You may run into an auditor intent on giving you a hard time. She may be impolite, hostile, or rude. Worse, she may disallow your deductions unless you produce ironclad documentation in triplicate. Perhaps you did something to upset her, she is having a bad day, or all of her days are bad and everyone upsets her.
The important thing to understand is that you don’t have to take guff from an auditor. Ask her politely to lighten up. If she doesn’t, tell her you are too upset to continue and want to recess the audit to another day. If she balks, tell her that you want to consult a tax professional before continuing. Legally, she must grant your request. You don’t have to consult the tax professional, but the audit is finished for the day.
Threatening to leave—or demanding a recess—can have positive results. The auditor may well change her tune and try to be more accommodating. She doesn’t want to have to see you again if she can help it, as she already has a backlog of cases. Because her performance is judged by how many files she closes, she won’t want anything to delay her. In the end, she is looking for your agreement to close the case. If you have a second meeting, the auditor may be in a better mood. She also knows that a tax professional won’t put up with her lack of professionalism. And it’s even possible that your file will be transferred to another auditor for the next meeting. Remember, you never know what is going on in the auditor’s life. If she seemed unhappy, it might not have had anything to do with you. She may have been ill, or in the process of quitting, getting fired, or transferring to another IRS department.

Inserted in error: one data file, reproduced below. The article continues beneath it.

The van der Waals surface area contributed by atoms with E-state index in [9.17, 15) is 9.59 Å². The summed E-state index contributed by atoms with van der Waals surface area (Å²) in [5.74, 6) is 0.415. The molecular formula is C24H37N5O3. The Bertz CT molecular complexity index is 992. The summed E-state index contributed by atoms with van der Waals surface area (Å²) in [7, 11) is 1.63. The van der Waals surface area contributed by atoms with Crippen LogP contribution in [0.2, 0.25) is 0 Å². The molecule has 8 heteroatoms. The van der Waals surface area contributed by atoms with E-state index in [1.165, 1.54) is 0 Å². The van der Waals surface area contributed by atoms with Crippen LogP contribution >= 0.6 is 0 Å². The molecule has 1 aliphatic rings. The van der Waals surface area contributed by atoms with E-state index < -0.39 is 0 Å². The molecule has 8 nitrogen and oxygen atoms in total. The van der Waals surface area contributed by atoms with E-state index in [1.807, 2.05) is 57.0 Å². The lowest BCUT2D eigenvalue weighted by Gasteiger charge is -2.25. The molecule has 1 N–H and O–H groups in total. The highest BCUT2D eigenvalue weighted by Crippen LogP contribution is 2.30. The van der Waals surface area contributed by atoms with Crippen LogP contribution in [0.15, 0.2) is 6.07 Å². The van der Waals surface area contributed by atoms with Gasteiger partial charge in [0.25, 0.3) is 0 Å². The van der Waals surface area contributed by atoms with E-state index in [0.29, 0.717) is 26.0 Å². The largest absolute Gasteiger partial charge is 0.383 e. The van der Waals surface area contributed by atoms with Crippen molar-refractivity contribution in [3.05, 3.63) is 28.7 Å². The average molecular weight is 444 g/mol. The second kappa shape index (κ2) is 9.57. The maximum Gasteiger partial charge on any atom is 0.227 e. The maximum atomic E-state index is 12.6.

If the recess didn’t help and the auditor continues to abuse you, demand to see her manager. Tell him that you are not being treated respectfully, and that you want a different auditor. While chances are slim that you’ll be granted your request, the auditor you have should start treating you more civilly.